This year, my family will be together for Thanksgiving. I don't mean my extended family, I mean my husband, son and I will eat together. That may not sound like a big deal, but considering that my husband and I separated recently, I think it is.
My parents divorced in the 1970s, the Dark Ages of splitting up. No one knew what the hell they were doing back then. Oh, there was some vague understanding that one parent shouldn't badmouth the other, but no collective wisdom beyond that. No Oprah. No Elizabeth Gilbert. We had Dr. Spock and Elizabeth Taylor and had to piece it together from there. If there was actually a divorcee in the neighborhood, which was unlikely, she was considered a dangerous hussy or a pathetic loser, possibly both.
Holidays were especially fraught, as embarrassed children had to explain to their friends about "Daddy's new apartment." Yes, at the time kids were ashamed when their parents got divorced. They didn't have the examples of scores of classmates, teachers, neighbors and celebrities to reassure them that they weren't "different."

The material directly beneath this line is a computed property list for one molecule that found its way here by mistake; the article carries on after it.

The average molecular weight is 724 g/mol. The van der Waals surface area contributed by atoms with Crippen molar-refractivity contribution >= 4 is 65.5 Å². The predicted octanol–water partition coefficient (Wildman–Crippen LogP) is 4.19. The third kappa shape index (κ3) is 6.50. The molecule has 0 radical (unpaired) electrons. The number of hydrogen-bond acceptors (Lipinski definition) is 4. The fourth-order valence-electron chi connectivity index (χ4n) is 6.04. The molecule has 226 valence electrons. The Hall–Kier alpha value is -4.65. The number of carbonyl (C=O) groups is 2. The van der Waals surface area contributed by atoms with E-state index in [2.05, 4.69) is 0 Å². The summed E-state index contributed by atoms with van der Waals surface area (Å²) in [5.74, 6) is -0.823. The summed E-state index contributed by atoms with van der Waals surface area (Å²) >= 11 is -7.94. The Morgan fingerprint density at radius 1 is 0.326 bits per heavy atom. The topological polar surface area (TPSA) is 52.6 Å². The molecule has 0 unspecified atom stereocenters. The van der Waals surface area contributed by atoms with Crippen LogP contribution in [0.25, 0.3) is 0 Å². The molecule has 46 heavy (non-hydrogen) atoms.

For the first Thanksgiving after my parents divorced, my mother invited my dad to come for dinner. She felt intuitively that holidays should be spent as a family. Well-meaning, yes, but intuition-wise, not so impressive: dinner was a disaster. I've learned the hard way that holidays should be spent in a way that provides the least possible anxiety and the most possible calories and, if relevant, presents. But 30 years ago all we had to go on was our flawed gut, and that gut called for togetherness at all costs.
We all like to believe we're different from our parents, but I think we just make different mistakes. Certainly I know my divorce will be different from my parents'. My (still current) husband and I respect each other and our joint savings account too much to get into a long, drawn-out, bitter legal battle. We love our son too much to have a Thanksgiving dinner that is more about posturing than pumpkin pie.
So this year we will head over to the home of a close and understanding friend. I'm sure the day will be calmer than last year, when a blow-up in the car on the way to dinner almost killed Thanksgiving completely. Of course, my own intuition isn't always on target either. Let's just cross our fingers.